Burn the Floor has the reputation of being the “worlds toughest dance show” and the dancers are handpicked to embrace a new Latin American feel. The producers are delighted to have a South African performing on the world tour.
Johannes Radebe, along with his Strictly Come Dancing celebrity partner Leigh-Anne Williams, have had the South African television viewing public on the edge of their seats each week with their deft dance moves and crept into everyone’s hearts as a firm favourite, right up until their were declared runners-up in the recent final held on Friday August 7th.
Peta Roby, Burn the Floor’s Director says, “Johannes is a choreographer’s dream and with his spellbinding charisma and dance skills to match, it does not get a lot better! The audiences are in for a visual treat – South Africa has some extraordinary dance talent that I want the world to see.”
Burn The Floor – “Fire in the Ballroom” will run on The Mandela stage at Joburg Theatre from September 16th to October 3rd.
My friend Lornette Joseph attended the show and wrote this poignant piece about it.
WOW to the infinite degree! When given the opportunity to see ‘Burn the Floor’ on opening night, I jumped at the opportunity. Friends had said how wonderful it would be, other had booked their tickets weeks before. I had no idea what to expect, I did no research into the event, and I’m so-so when it comes to watching dancing.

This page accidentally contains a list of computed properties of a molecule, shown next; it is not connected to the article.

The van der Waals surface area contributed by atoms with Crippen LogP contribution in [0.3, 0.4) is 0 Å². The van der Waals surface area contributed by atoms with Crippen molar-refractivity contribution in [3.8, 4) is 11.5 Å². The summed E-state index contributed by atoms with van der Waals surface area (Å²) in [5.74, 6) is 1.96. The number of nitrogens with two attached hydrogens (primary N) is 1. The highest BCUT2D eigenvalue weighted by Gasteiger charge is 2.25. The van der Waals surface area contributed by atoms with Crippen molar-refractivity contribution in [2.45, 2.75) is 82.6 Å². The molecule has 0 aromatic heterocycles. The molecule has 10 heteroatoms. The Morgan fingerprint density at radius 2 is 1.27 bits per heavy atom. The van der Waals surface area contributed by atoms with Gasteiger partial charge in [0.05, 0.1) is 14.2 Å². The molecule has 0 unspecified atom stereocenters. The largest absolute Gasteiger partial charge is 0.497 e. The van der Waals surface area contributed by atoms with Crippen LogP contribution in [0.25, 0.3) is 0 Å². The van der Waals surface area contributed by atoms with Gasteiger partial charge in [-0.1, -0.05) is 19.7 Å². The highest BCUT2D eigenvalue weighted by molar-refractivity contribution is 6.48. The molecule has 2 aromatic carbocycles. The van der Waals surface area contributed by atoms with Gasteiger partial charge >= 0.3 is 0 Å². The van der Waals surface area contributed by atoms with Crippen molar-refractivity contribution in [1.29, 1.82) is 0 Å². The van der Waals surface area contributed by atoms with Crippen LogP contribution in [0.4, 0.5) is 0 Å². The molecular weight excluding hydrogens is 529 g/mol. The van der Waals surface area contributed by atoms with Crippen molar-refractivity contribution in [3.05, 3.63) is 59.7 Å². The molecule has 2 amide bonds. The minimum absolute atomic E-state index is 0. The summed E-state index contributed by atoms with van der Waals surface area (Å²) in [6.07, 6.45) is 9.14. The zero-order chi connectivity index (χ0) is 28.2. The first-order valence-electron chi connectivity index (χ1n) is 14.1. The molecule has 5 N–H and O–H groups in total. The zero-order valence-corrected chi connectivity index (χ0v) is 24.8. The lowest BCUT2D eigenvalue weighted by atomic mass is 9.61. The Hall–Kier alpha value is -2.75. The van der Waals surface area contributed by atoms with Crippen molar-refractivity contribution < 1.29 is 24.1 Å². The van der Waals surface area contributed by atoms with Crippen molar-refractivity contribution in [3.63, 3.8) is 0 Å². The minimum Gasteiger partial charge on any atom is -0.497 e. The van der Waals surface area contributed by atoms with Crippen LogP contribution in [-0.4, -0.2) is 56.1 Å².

The first half was simply amazing, the show started off slow and steady, and by intermission my pulse was racing, my heart in my throat, and I was exhausted from just watching this amazing performance. When Johannes Radebe appeared on stage for the first time, I thought the crowds would leap up on stage, they were so excited to see him. What we had expected as the ‘norm’ from him on ‘Strictly Come Dancing’ was nothing compared to the performance that he gave. I have yet to see someone so happy and completely at home and comfortable on stage as Johannes was – dancing his heart out. The first half moved along quickly, almost too quickly, I didn’t want it to end.
The second half of the performance was a lot shorter, also much slower from the pace of the first half. The singers rendition of ‘Carmen’ was very unusual, almost like heavy metal, and a bit wicked and wild, which threw me off for a bit as I am a fan of the Opera, but I found I actually like it towards the end of the piece. The second half of the show was, in my opinion, less energetic, almost as if the dancers were tired but it did pick up towards the end.